Can site blocking help fight online piracy?

With the proliferation of different ways to access pirated content, does site blocking have any impact? That was a question I received during a recent piracy panel discussion. Let’s have a look to see if it does.

What is it?

Put simply, site blocking is a technical means by which Internet Service Providers (ISPs) can disable consumer access to target sites. This can be by using DNS based -, Url- or IP blocking capabilities.

What lessons can pay-media operators learn from online retail?

With consumers as the common denominator, it’s not surprising that similarities can be seen across some industries. In the media industry, the need for change to keep up with changing consumer demand is widely accepted. But what is the formula for success? Can any parallels be drawn with online retail?

Online’s disruptive nature
It was a Forbes article that made me think: ‘The inconvenient truth about e-commerce: it’s largely unprofitable’. It explains that e-commerce has been disruptive. The radical shift online is presenting challenges

Collaboration is critical for a successful raid against online pirates

Gone are the days where online piracy was an individual sharing illegal content with a few select “friends”. Today, online piracy is a highly sophisticated operation that often spans different countries and jurisdictions. To be effective in fighting this continually growing threat requires a team of experts.

Pre-match build up
OTT piracy remains the biggest threat facing pay-media operators and content rights holders. Illegal supply of premium content, especially live events such as soccer is driving this increase.

Will Android kill middleware as we know it?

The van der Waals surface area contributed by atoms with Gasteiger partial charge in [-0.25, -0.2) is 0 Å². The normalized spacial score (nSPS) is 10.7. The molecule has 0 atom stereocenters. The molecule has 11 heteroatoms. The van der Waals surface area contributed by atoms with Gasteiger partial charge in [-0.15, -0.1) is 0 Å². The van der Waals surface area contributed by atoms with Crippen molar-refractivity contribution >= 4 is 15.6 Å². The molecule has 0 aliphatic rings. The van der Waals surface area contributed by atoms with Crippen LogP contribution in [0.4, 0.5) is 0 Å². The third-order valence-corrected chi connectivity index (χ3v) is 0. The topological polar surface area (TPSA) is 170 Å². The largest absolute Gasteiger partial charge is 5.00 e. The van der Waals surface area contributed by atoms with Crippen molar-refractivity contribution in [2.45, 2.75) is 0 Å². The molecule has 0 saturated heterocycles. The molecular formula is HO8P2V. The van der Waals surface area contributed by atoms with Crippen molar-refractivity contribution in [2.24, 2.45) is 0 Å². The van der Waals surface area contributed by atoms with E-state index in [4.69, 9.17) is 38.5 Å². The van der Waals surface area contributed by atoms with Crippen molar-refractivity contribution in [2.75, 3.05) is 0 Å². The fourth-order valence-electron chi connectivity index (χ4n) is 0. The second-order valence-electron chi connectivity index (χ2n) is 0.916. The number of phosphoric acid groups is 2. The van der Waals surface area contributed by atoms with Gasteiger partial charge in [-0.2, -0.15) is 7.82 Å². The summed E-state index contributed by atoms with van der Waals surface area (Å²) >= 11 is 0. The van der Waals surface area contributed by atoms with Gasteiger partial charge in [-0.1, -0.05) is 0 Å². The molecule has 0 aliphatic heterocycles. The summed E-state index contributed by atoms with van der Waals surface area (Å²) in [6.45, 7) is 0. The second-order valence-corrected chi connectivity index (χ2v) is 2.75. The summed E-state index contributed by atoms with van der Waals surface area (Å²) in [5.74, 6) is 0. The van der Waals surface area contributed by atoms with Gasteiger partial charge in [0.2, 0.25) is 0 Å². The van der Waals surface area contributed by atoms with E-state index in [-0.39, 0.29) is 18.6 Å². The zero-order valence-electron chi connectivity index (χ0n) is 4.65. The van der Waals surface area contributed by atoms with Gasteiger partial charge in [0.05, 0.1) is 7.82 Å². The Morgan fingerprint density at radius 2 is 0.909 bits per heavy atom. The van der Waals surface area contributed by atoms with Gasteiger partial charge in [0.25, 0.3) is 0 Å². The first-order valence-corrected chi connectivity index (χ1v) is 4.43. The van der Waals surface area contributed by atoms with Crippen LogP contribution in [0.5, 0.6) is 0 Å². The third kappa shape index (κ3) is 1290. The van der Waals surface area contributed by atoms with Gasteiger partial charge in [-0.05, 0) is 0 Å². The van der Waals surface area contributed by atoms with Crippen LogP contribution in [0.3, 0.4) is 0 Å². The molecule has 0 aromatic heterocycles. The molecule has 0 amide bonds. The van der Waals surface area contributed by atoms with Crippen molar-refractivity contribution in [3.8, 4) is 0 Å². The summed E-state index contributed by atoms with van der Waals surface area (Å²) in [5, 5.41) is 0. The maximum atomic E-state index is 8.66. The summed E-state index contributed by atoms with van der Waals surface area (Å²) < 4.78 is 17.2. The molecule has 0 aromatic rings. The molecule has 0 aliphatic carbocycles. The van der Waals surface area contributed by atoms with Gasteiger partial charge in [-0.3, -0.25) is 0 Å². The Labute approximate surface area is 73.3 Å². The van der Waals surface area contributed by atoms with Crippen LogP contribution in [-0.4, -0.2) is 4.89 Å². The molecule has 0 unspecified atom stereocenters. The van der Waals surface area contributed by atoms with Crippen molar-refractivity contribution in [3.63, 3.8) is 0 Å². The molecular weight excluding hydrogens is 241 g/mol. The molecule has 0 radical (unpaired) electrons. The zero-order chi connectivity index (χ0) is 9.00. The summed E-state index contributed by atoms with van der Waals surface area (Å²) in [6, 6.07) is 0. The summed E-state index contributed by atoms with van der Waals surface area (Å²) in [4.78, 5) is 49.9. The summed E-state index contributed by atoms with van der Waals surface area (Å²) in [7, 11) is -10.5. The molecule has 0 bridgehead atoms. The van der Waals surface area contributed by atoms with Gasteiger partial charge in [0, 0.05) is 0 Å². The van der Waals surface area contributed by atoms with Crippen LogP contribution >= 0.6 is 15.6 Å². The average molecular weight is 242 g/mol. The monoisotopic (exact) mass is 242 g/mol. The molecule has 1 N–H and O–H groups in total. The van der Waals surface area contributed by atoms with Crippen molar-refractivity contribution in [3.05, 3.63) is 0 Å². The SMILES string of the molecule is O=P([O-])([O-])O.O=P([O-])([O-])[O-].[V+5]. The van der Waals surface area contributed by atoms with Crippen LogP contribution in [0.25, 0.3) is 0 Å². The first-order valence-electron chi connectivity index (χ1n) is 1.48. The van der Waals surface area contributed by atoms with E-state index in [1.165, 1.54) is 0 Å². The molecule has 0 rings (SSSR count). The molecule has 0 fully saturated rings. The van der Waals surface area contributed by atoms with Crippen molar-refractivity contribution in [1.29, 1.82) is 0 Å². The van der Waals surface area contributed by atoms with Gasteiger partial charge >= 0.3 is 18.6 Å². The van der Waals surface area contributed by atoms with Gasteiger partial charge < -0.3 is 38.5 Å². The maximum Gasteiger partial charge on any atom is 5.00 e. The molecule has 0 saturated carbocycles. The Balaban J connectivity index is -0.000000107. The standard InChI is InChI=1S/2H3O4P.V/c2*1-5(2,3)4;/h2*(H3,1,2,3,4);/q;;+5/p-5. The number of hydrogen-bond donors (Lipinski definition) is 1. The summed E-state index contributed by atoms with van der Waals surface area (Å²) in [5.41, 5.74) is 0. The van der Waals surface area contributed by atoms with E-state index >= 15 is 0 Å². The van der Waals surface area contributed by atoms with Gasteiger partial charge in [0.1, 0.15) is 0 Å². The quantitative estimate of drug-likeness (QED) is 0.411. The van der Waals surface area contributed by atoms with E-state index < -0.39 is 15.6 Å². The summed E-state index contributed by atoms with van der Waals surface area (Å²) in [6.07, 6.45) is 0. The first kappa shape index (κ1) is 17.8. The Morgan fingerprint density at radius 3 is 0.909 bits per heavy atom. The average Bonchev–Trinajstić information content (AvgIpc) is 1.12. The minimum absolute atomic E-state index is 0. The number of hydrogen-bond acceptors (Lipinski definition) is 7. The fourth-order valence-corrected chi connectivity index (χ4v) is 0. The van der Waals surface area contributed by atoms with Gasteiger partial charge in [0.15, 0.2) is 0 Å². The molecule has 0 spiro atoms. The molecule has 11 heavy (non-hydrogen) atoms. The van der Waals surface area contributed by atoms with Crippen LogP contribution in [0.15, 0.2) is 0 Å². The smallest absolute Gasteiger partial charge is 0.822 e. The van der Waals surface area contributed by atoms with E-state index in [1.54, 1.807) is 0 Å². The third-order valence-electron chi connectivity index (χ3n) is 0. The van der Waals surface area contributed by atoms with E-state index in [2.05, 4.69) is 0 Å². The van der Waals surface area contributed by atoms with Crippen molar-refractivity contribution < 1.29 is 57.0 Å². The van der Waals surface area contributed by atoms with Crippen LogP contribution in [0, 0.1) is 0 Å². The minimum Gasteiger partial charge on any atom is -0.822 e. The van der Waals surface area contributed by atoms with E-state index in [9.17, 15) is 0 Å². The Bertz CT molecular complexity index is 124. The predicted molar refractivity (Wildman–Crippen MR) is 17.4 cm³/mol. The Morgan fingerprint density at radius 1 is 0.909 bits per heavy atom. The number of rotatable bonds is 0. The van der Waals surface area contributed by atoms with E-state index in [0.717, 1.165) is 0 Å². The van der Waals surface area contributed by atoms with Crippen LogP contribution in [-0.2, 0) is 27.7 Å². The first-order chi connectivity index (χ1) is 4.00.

Google’s Android operating system took just a few years to go from upstart newcomer to dominating the global mobile market. Can it do the same for TV?

In my last blog, a primer on Android for STBs, I described the options available to operators: the “plug-and-play” Android TV service, and the more customizable self-build route based on AOSP. Is this combination enough to kill-off the market in proprietary middleware?

Android for STBs: What every pay TV operator should know

Launching a pay TV platform typically requires 2-3 years’ development to create a customized user experience based on proprietary middleware with continuous updates throughout the STB lifetime. It’s slow, expensive and requires specialist developers, but operators get the UX they choose. Google’s AOSP and Android TV are shaking up this status quo. Android rose from zero to global dominance of mobile markets in under seven years, so it’s little wonder this disruptor is being taken seriously.

What will it take for the media industry to unite against online pirates?

The availability of high quality content and broadband access becoming the norm is making online pirates’ lives a lot easier. Content owners, sports rights holders and operators are taking steps to address this problem. But is it enough to have the impact needed to curb the rising tide of piracy?

Disruption affecting studios
Studio’s revenue comes not only from box office performance but also from a complex system of staggered releases…

Consumer piracy survey insights for pay-media operators

The Irdeto global consumer piracy survey is the largest ever conducted. With over 25,000 adults across 30 countries participating, it provides unique insight into the dynamics of online piracy. Comparing the youngest age group (18-24) and the oldest group (over 55) we can see the differences but also some surprising similarities.

There’s lots that we can pull from the extensive data, but let’s just focus on a couple of angles.

Think perimeter security is enough? Think again…

Most of the data breaches you hear about these days are assessed from the server side. Take a recent incident in the financial services industry—a serious malware attack on the Polish banking sector that was tied to a campaign targeting organizations in more than 30 countries. In this case, a web application was infected with malicious code that spread from workstation to workstation. The malware was injected on the server side and then spread to clients using JavaScript embedded in the website. The truth is, this type of attack is the easiest to prevent.